According to the old definition in RFC 4627 (which was obsoleted in March 2014 by RFC 7159), those were all valid "JSON values", but only the last two would constitute a complete "JSON text":

A JSON text is a serialized object or array.

Depending on the parser used, the lone "JSON values" might be accepted anyway. For example (sticking to the "JSON value" vs "JSON text" terminology):

  • the JSON.parse() function now standardised in modern browsers accepts any "JSON value"
  • the PHP function json_decode was introduced in version 5.2.0 only accepting a whole "JSON text", but was amended to accept any "JSON value" in version 5.2.1
  • Python's json.loads accepts any "JSON value" according to examples on this manual page
  • the validator at http://jsonlint.com expects a full "JSON text"
  • the Ruby JSON module will only accept a full "JSON text" (at least according to the comments on this manual page)

The distinction is a bit like the distinction between an "XML document" and an "XML fragment", although technically <foo /> is a well-formed XML document (it would be better written as <?xml version="1.0" ?><foo />, but as pointed out in comments, the <?xml declaration is technically optional).

Answer

The ecma specification might be useful for reference:

http://www.ecma-international.org/ecma-262/5.1/

The parse function parses a JSON text (a JSON-formatted String) and produces an ECMAScript value. The JSON format is a restricted form of ECMAScript literal. JSON objects are realized as ECMAScript objects. JSON arrays are realized as ECMAScript arrays. JSON strings, numbers, booleans, and null are realized as ECMAScript Strings, Numbers, Booleans, and null. JSON uses a more limited set of white space characters than WhiteSpace and allows Unicode code points U+2028 and U+2029 to directly appear in JSONString literals without using an escape sequence. The process of parsing is similar to 11.1.4 and 11.1.5 as constrained by the JSON grammar.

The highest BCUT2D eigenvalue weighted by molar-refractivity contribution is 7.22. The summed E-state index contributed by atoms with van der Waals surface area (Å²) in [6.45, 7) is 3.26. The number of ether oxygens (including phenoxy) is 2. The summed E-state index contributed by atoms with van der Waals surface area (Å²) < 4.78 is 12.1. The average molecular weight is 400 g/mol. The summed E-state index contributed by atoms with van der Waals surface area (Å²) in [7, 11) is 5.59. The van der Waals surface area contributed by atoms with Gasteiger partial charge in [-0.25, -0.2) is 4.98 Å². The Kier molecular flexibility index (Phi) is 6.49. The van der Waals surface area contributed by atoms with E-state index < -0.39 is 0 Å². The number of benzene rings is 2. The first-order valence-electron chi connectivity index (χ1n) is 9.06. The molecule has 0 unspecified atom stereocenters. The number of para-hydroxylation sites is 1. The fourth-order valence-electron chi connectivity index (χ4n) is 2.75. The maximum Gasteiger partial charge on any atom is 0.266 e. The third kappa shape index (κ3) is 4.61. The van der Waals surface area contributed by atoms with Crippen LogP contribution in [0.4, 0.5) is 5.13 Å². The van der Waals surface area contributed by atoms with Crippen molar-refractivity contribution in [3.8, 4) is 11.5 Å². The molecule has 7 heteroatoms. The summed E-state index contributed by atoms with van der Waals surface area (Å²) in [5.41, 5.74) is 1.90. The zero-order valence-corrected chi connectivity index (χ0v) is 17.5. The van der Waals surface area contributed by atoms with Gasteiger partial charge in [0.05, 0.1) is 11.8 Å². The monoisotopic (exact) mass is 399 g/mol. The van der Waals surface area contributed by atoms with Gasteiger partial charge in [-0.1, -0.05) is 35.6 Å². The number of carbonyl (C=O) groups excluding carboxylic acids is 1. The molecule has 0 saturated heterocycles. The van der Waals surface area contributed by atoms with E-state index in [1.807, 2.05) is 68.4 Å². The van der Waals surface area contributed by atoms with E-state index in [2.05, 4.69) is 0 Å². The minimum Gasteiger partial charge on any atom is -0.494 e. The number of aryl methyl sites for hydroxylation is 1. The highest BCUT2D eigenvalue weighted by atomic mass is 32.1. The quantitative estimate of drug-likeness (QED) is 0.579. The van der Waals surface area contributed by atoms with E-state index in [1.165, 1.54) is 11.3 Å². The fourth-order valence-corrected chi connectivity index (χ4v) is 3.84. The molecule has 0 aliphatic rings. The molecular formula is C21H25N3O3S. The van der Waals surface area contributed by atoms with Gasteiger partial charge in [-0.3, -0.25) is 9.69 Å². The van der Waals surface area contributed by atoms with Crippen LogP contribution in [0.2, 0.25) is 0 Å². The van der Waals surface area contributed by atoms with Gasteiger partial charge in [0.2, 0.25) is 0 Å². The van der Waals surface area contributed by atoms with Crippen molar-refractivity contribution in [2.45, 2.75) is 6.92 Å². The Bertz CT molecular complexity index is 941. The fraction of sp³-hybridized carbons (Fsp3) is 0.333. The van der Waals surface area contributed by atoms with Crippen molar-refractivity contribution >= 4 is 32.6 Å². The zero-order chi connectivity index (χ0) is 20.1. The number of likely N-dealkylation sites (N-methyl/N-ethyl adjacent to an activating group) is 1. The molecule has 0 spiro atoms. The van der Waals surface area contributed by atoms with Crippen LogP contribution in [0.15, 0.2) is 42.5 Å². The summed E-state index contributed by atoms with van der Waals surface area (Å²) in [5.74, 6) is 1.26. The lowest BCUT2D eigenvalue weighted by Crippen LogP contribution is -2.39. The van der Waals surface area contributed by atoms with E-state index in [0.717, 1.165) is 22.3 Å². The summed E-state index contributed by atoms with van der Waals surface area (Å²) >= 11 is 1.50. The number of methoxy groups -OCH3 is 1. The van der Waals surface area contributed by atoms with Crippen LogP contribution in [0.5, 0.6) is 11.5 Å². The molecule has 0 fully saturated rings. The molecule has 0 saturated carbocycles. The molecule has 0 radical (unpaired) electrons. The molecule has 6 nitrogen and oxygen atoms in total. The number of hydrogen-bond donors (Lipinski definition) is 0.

JSON.parse("string"); // SyntaxError: Unexpected token s
JSON.parse(43); // 43
JSON.parse("43"); // 43
JSON.parse(true); // true
JSON.parse("true"); // true
JSON.parse(false);
JSON.parse("false");
JSON.parse("trueee"); // SyntaxError: Unexpected token e
JSON.parse("{}"); // {}
JSON.parse("[]"); // []
Answer

JSON stands for JavaScript Object Notation. Only {} and [] define a Javascript object. The other examples are value literals. There are object types in Javascript for working with those values, but the expression "string" is a source code representation of a literal value and not an object.

Keep in mind that JSON is not Javascript. It is a notation that represents data. It has a very simple and limited structure. JSON data is structured using {},:[] characters. You can only use literal values inside that structure.

It is perfectly valid for a server to respond with either an object description or a literal value. All JSON parsers should be handle to handle just a literal value, but only one value. JSON can only represent a single object at a time. So for a server to return more than one value it would have to structure it as an object or an array.

Answer

Yes, yes, yes, yes, and yes. All of them are valid JSON value literals.

However, the official RFC 4627 states:

A JSON text is a serialized object or array.

So a whole "file" should consist of an object or array as the outermost structure, which of course can be empty. Yet, many JSON parsers accept primitive values as well for input.

Answer
var x;
JSON.stringify(x); // will output "{}"

So your answer is "{}" which denotes an empty object.

Answer

Just follow the railroad diagrams given on the json.org page. [] and {} are the minimum possible valid JSON objects. So the answer is [] and {}.